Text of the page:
Bill Cosby was freed from prison on Wednesday afternoon, less than two hours after Pennsylvania’s highest court overturned his sexual assault conviction, saying he never should have faced charges after striking a non-prosecution deal with a previous district attorney more than 15 years ago.
The split decision by the Pennsylvania Supreme Court came after Mr. Cosby had served more than two years of a potential three- to 10-year sentence in a state prison following his 2018 conviction.
Mr. Cosby, 83, was released just before 2:30 p.m. (1830 GMT), the state corrections department said on Twitter.
The comedian and actor was best known for his role as the lovable husband and father in the 1980s television comedy series “The Cosby Show,” earning him the nickname “America’s Dad.”
But his family-friendly reputation was shattered after dozens of women accused him of sexual assault over a period of decades. His conviction was widely seen as a watershed moment in the #MeToo movement that brought forth an array of allegations against powerful men in Hollywood and beyond.
Mr. Cosby was found guilty of sexually assaulting Andrea Constand, an employee at his alma mater Temple University, in his home in 2004 after drugging her with unidentified pills. Ms. Constand’s allegations were the only ones against Mr. Cosby that were not too old to allow for criminal charges.
Reaction was swift on social media, with many women involved in the #MeToo movement expressing horror at the decision.
“THIS is why women do not come forward,” writer E. Jean Carroll, who has accused former President Donald Trump of raping her decades ago, wrote on Twitter. Mr. Trump has denied her claim.
But Phylicia Rashad, Mr. Cosby’s co-star on “The Cosby Show,” celebrated the ruling for correcting “a miscarriage of justice.”
The Montgomery County district attorney’s office and Mr. Cosby’s spokesperson both did not immediately respond to requests for comment.
The court’s majority found that a state prosecutor, Bruce Castor, had struck a deal with Mr. Cosby’s attorneys in 2005 not to bring criminal charges.
As a result, Mr. Cosby was unable to avoid testifying as part of a civil lawsuit that Ms. Constand brought against him, since defendants can only refuse to testify when faced with criminal prosecution.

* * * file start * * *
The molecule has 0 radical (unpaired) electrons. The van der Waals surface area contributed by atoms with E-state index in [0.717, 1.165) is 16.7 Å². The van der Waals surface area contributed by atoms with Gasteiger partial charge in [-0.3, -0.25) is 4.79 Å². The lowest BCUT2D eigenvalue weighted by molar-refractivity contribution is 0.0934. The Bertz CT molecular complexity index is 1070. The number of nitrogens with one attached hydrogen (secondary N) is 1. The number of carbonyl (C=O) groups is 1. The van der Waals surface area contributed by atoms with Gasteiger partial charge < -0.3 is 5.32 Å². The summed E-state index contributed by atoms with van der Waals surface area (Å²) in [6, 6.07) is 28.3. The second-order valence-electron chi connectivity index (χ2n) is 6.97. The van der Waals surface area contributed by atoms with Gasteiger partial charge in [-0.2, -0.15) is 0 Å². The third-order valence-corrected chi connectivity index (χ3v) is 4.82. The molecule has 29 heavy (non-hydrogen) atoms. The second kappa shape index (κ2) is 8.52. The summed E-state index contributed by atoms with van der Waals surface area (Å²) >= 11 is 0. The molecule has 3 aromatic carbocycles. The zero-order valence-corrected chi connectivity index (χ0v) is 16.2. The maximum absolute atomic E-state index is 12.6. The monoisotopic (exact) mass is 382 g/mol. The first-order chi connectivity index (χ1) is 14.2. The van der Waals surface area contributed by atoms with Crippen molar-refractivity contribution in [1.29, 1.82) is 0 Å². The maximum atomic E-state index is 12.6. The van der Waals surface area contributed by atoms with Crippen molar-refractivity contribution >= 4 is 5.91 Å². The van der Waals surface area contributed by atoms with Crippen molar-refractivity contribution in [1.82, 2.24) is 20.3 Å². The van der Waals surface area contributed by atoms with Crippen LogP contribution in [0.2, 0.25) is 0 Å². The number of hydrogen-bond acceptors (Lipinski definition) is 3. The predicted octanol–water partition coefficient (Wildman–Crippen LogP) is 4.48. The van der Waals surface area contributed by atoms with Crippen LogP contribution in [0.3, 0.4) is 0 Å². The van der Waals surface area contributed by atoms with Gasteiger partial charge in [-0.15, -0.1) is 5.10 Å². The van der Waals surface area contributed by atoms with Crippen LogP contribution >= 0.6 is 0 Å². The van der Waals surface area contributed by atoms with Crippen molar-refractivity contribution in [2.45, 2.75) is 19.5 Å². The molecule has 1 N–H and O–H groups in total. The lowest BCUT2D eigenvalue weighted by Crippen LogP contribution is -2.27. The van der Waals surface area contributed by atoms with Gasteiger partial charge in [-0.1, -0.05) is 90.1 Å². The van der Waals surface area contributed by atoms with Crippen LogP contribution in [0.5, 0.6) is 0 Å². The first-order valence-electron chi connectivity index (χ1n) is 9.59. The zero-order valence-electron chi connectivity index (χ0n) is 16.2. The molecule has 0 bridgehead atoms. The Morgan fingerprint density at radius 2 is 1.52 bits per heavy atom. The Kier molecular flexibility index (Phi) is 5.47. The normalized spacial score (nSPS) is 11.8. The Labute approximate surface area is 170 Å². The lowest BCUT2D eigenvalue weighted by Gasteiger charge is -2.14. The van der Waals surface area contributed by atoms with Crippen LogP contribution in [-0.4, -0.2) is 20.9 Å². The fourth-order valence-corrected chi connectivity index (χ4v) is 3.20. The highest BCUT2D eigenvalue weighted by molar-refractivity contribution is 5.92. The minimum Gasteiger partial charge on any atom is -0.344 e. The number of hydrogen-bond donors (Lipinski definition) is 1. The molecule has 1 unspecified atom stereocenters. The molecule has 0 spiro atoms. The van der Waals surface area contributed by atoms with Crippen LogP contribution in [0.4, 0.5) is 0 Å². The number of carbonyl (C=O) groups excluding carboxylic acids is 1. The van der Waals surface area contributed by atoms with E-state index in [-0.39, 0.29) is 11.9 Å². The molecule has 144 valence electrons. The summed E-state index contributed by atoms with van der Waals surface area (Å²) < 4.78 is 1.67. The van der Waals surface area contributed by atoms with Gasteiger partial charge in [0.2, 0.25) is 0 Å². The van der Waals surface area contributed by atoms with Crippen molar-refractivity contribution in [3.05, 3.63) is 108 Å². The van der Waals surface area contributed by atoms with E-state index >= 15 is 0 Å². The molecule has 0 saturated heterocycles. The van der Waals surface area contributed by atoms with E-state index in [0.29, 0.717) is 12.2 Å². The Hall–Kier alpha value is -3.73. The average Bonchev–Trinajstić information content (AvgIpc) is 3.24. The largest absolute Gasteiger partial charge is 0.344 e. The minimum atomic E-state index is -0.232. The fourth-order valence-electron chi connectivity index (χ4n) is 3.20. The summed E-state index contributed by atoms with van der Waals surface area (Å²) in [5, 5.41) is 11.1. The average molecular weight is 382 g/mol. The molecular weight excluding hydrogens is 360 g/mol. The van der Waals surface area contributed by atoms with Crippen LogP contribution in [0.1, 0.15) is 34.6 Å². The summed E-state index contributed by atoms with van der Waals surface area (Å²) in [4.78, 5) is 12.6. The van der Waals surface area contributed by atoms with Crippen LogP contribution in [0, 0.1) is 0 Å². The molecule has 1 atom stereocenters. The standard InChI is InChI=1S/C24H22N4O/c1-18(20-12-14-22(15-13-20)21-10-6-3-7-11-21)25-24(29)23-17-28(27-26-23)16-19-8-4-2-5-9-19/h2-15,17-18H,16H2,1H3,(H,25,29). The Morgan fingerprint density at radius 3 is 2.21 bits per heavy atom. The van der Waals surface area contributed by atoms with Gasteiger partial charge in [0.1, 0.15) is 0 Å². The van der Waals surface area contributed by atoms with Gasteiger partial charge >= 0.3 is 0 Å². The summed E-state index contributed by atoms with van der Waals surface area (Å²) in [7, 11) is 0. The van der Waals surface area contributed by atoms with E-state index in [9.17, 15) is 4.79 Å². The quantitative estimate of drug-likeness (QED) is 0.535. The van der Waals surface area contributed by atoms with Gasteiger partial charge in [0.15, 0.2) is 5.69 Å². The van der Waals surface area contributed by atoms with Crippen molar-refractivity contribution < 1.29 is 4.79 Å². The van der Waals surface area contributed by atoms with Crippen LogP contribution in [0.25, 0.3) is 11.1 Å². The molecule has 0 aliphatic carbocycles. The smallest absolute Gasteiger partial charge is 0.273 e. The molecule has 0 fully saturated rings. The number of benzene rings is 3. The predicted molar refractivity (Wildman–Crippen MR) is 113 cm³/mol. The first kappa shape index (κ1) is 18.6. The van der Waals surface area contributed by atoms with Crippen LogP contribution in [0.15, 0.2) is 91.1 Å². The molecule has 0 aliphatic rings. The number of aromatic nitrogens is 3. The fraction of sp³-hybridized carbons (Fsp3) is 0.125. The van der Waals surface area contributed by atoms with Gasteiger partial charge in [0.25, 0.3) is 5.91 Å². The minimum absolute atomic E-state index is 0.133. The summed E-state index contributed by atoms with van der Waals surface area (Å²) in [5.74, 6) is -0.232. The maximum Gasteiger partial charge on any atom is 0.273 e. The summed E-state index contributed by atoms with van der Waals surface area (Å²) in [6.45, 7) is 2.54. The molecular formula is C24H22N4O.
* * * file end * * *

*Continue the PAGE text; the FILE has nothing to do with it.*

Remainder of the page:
In a sworn deposition, Mr. Cosby acknowledged giving women sedatives to facilitate sexual encounters, though he maintained they were consensual.
His admissions, which a judge later unsealed in 2015, helped form the basis for criminal charges later that year, when a newly elected district attorney, Kevin Steele, charged Mr. Cosby just days before the statute of limitations was set to expire.
The prosecution, the court found, essentially amounted to reneging on Mr. Castor’s earlier promise not to charge Mr. Cosby.
“In light of these circumstances, the subsequent decision by successor D.A.s to prosecute Mr. Cosby violated Mr. Cosby’s due process rights,” Justice David Wecht wrote for a four-judge majority. “There is only one remedy that can completely restore Mr. Cosby to the status quo ante. He must be discharged, and any future prosecution on these particular charges must be barred.”
One dissenting justice said Mr. Cosby should stay in prison, while two others said it was wrong to bar prosecutors from retrying him, though without relying on the tainted evidence.
“So drastic a step merely increases to an intolerable degree interference with the public interest in having the guilty brought to book,” Associate Justice Kevin Dougherty wrote.
A mid-level appeals court had said the deposition testimony was admissible to illustrate Mr. Cosby’s “unique sexual assault playbook” for drugging and assaulting women.
Justice Wecht, however, said Mr. Cosby was forced to give that testimony only after Mr. Castor said he would not be prosecuted for it, and a retrial even without that testimony could not restore the rights Mr. Cosby gave up by having to testify against himself.
Mr. Castor made national headlines in February as a member of former President Donald Trump’s legal defence team during Trump’s impeachment trial in the U.S. Senate. The former prosecutor delivered a rambling opening statement that drew sharp criticism from several senators, including Republican supporters of Mr. Trump.
Mr. Cosby’s first trial ended with a hung jury in 2017, when jurors could not reach a unanimous decision on his culpability. But he was found guilty at a second trial, after the judge, Steven O’Neill, allowed prosecutors to call five prior accusers – four more than in the first trial.
Armed with those witnesses, prosecutors argued that Mr. Cosby’s assault of Ms. Constand was a well-rehearsed offence he had honed over decades: he befriended younger women, acting as a mentor, only to sexually assault them, often with the help of drugs.
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